To speak of ancient Greece is to speak of the foundation of Western philosophy. The names of Socrates, Plato and Aristotle have rolled off the tongues of professors and politicians for millennia. There is another great philosopher of the Greeks about whom little is known but much has been attributed.
Have you read any Aesop lately?
When winter comes, the grasshopper, unable to dig through the snow, finds himself (itself — gender not likely relevant) dying of hunger. When he comes to the ants to ask for food, they turn their backs on him in disgust.
The moral of Aesop’s fable? Don’t buy the 75-inch flat-screen when the 50-inch would work just fine.
What is remarkable about Aesop’s story isn’t the lesson it teaches. It is that he was teaching sometime between 620 and 564 B.C.E. That means the behaviors of failing to save, failing to prepare, living to excess and beyond means are not some sort of modern phenomena that Karl Marx gladly would have blamed on capitalism.
Then again, Marx blamed everything on capitalism.
In May 2018, the Federal Reserve released the Economic Well Being of U.S. Households in 2017. It was an extensive survey of American households covering a wide range of topics. Some of the results:
- Four in 10 adults said they would be unable to cover an unexpected expense of $400 or more without borrowing money or selling an asset;
- Over one-fifth of American adults cannot pay their monthly bills in full; and
- Less than two-fifths of non-retired adults think their retirement savings are on track, and one-fourth say they have no pension or savings at all.
This study becomes relevant as the government partial shutdown continues and every major news outlet parades a steady stream of government workers, most of them single parents with several young children, telling us “they just don’t know how they are going to make ends meet.”
They missed their first paycheck. The rules of thumb are to have three-to-nine months of income in savings to cover emergencies, and to save 10-15 percent of your income each year for retirement.
Last Friday, a Washington Post story described an effort by a federal worker to sell assets in the early days of the shutdown: “Sells for $93.88 at Walmart. Asking $10,” a government worker wrote on a Craigslist ad for a Lulu Ladybug rocking chair. “We need money to pay bills.”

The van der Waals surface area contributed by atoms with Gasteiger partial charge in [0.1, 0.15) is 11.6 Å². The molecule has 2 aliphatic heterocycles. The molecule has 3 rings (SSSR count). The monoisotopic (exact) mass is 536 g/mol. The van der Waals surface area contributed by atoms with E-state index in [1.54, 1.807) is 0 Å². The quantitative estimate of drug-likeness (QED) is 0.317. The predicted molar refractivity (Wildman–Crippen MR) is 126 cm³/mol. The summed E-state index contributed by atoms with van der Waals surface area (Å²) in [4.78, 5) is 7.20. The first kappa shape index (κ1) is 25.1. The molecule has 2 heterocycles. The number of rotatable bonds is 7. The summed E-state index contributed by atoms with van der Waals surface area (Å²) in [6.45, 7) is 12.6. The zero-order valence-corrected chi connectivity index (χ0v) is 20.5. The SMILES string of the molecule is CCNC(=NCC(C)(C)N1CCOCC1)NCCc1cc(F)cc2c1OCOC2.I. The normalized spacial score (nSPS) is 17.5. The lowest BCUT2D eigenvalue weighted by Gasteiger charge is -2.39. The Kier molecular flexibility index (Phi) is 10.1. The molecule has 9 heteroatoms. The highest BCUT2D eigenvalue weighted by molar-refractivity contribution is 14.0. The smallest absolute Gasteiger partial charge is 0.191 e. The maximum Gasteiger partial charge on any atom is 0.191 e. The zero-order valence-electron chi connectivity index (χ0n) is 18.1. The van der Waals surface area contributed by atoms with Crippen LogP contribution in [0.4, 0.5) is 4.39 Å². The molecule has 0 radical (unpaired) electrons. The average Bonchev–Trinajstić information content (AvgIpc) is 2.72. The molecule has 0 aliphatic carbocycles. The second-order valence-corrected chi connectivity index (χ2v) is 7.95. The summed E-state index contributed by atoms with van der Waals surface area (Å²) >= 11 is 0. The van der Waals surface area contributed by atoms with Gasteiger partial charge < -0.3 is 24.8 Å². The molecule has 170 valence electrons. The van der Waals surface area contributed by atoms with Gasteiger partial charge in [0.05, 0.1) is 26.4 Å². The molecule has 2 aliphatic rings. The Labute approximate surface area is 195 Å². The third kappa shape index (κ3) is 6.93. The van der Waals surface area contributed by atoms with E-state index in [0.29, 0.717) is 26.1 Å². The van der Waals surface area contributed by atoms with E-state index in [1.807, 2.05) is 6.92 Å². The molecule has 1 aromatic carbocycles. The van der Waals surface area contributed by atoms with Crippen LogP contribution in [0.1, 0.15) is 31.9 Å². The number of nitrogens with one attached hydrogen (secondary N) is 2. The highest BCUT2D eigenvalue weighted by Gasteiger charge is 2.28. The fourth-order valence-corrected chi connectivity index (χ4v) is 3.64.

Although I can’t prove it, I suspect that this worker’s financial problems started before Chuck and Nancy decided to shut down the government.
So, why so many grasshoppers and so few ants in today’s America, despite the warnings of Aesop?
The truth is that it has nothing to do with modern America per se. It has to do with the nature of man being accommodated by a culture that increasingly caters to grasshoppers over ants. This is evidenced in the United States and across all modern Western Nations in general.
If you tax something you get less of it and if you subsidize it you get more of it. Since the dawn of the welfare state under FDR and its inflation under LBJ, we have been creating a culture that tells people they need to worry less and less about their own well being because we have programs in place that will take care of that for them.
We have subsidized sloth. We have subsidized greed. We have subsidized envy.
Those are three of the seven deadly sins right off the top.
We have allowed people in our society to live their daily lives while feeling above the trapeze artist’s net. They feel as though they are backstopped, protected by the wealth and contributions of others. This allows them to pursue any form of excess they wish while, at the same time, setting aside any real need for industriousness and thrift.
In ancient Greece the role of government in creating any form of social welfare was mostly along the lines of acting as a conduit between the wealthy and the poor, to facilitate patronage and assistance. In today’s America, as in Western Europe, the role of government has been to tell “A” they will take from “B” to make sure “A” is ok.
This was all foreseen. William Graham Sumner, perhaps America’s first sociologist, wrote about the “Forgotten Man” in Harper’s Weekly back in 1883. Well in advance of the modern welfare state and the characteristics of dependency and false security it has brought, Sumner warned of this threat.
Countless others have warned of the perils of welfare along the way.
It isn’t someone being on welfare that creates the kind of bad choices and poor planning about which the Federal Reserve study reports. It is about living in a society where people come to believe the primary obligation for their own personal well-being rests in the hands of others, rather than with themselves.
This is the great tragedy about a culture built upon group, rather than self, reliance. We have indulged one of the worst inherent characteristics of man — the grasshopper that can live inside all of us — and we have allowed it to sing all summer long.
The problem is, what happens when the ants stop saving the kernels of corn? Asked differently, what happens when Atlas finally decides to shrug?